Eliot has, in short, returned once again to the intellectual milieu in which he came of age and of which he remained a part for most of his early career. In large part, this intellectual milieu was dominated by the figures whom later postmodernists would identify as having provided the foundation for their theories. In her preface to Derrida’s Of Grammatology, his translator, Gayatri Chakravorty Spivak, points to the intellectual background of deconstruction in the writings of Friedrich Nietzsche, Sigmund Freud, and Martin Heidegger.[vii] Both Nietzsche and Freud were early influences on Eliot. Eliot studied Nietzsche while a graduate student and Nietzsche, in turn, exerted some influence on Eliot’s approach to poetry and drama later, as John Zilcosky and others have shown.[viii] Eliot also read Freud around the same time, referring to a work by one of Freud’s disciples as “‘possibly’ one of the most ‘notable productions’ among recent philosophical works.”[ix] While Heidegger’s major work was published too late to exert an early influence, the similarity between his and Eliot’s ideas has been noted as well by Jain,[x] Dominic Griffiths,[xi] and others.

As Spivak goes on to explain, it was the combined force of the ideas of Nietzsche, Freud, and Heidegger which enabled Derrida’s deconstructionist turn, embodied in his pronouncement that there is, simply put, “no ‘truth.’”[xii]  Instead, there are only “the texts, the chains, and the systems of traces.”[xiii] There is, in other words, only “différance,” the endless train of “signifiers,” or words, which, in turn, never point to a “signified,” or endpoint for the chain of language and thought, but only to further “signifiers.”[xiv] Since, in Spivak’s words, “sign will always lead to sign, one substituting the other . . . as signifier and signified in turn . . . knowledge is not a systematic tracking down of a truth that is hidden but may be found” as had hitherto been assumed by thinkers belonging to the Western intellectual tradition.[xv] Instead, says Spivak, quoting Derrida, “it is rather the field ‘of freeplay’” in which one is to follow each signifier to its signified which is, in turn, a signifier for another signified endlessly within “the closure of a finite ensemble.”[xvi] “The absence of the transcendental signified,” the metaphysical source and telos of thought and language, is “limitlessness of play,” says Derrida.[xvii] Spivak’s comparison of Derrida’s ideas with “even such empirical events as answering a child’s question or consulting the dictionary” in their similar revelation of the fact that “one sign leads to another and so on indefinitely” is apt.[xviii]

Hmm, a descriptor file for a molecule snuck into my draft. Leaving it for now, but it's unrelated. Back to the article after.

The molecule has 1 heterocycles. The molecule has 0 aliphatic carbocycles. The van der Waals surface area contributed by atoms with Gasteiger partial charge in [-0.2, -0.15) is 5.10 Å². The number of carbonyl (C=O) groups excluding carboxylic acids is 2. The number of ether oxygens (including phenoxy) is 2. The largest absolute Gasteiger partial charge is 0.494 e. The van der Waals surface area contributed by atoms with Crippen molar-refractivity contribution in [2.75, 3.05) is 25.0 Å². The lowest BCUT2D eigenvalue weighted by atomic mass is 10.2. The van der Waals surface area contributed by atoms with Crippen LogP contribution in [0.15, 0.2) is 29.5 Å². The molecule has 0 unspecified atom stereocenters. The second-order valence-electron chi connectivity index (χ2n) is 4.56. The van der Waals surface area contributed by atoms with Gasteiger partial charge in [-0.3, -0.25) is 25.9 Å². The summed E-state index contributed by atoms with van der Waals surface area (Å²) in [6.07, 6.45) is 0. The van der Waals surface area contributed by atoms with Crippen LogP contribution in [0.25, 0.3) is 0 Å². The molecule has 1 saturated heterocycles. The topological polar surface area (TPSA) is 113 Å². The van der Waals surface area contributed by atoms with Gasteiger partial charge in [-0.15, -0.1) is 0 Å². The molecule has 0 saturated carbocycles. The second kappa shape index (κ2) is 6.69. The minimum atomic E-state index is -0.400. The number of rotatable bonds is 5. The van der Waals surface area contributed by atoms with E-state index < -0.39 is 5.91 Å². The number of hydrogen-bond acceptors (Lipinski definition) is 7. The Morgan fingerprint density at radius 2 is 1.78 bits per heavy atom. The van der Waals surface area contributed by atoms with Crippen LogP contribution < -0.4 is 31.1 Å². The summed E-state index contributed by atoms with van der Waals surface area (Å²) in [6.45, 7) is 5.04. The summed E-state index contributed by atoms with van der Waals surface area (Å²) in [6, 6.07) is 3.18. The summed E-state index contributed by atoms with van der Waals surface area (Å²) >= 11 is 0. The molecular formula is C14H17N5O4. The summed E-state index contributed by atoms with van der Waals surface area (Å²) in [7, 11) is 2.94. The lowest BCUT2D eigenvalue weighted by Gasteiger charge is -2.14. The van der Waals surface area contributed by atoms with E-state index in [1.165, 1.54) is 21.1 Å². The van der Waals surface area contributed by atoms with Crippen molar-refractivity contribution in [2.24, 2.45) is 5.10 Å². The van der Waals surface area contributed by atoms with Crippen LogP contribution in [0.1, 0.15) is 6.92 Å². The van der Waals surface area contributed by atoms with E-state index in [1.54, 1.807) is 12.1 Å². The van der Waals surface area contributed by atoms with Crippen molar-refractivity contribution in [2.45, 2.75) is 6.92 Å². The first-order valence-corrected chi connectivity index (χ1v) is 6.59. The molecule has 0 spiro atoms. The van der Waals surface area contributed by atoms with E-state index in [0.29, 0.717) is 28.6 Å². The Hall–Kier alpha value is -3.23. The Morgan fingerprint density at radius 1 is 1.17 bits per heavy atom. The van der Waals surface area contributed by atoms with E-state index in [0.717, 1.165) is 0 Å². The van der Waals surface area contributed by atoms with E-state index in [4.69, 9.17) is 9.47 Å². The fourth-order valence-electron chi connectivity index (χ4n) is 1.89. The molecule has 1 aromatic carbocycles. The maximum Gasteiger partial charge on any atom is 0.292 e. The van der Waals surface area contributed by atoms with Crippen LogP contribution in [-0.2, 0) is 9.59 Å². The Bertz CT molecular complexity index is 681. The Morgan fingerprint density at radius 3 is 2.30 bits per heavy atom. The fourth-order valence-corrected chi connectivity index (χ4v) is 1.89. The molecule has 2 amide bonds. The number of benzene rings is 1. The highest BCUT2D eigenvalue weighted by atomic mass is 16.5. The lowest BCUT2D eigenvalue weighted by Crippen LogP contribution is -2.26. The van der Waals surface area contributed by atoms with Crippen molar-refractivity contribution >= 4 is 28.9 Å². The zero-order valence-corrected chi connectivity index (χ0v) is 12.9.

As Nevo notes, Eliot in 1922, the year of the publication of The Waste Land, had already taken a turn very much like Derrida’s deconstructionist turn of 1967. In The Waste Land, she writes, “symbols” do not “function as foci. They refuse to symbolize. They explode and proliferate. They turn themselves inside out, diffuse their meanings, and collapse back again into disarticulated images.”[xix] The same world is revisited before Thomas’s arrival in Canterbury. The Women of Canterbury declare,

We do not wish anything to happen.

Seven years we have lived quietly,

Succeeded in avoiding notice,

Living and partly living.[xx]

Repeating the refrain “living and partly living,” the Women explain that “there have been oppression and luxury, / There have been poverty and license.” “Sometimes the harvest is good” and other years it is not. They “have kept the feasts, heard the masses” and they “have seen births, deaths and marriages” as well as “various scandals.” None of these, however, have meant anything. Until Thomas’s arrival, all of these potentially portentous events have signified nothing.[xxi]

It is only with Thomas’s arrival impending that the Women are able to declare “evil the wind, and bitter the sea, and grey the sky, grey grey grey.”[xxii] As a result, though the people have “talked not always in whispers,” they have been cut off from each other, each with “our private terrors, / Our particular shadows, our secret fears.”[xxiii] There is a sense of isolation and unreality that permeates.[xxiv] Only “now” that Becket is approaching, sing the Women of Canterbury, “a great fear is upon us, a fear not of one but of many.”[xxv] Their inability to understand and articulate, however, is only increased by their shared experience. “We / Are afraid in a fear which we cannot know,” they sing, “which we cannot face, which none understands.” Indeed, “our selves are lost lost / In a final fear which none understands.” Harry, in the Family Reunion, written shortly after Murder in the Cathedral, expresses the heightening of horror at the inability to communicate: “Oh, there must be another way of talking / That would get us somewhere. You don’t understand me. / You can’t understand me.”[xxvi] Individually, Eliot’s characters, the Women of Canterbury included, cannot make sense of the signs, but communally they cannot make sense even of themselves.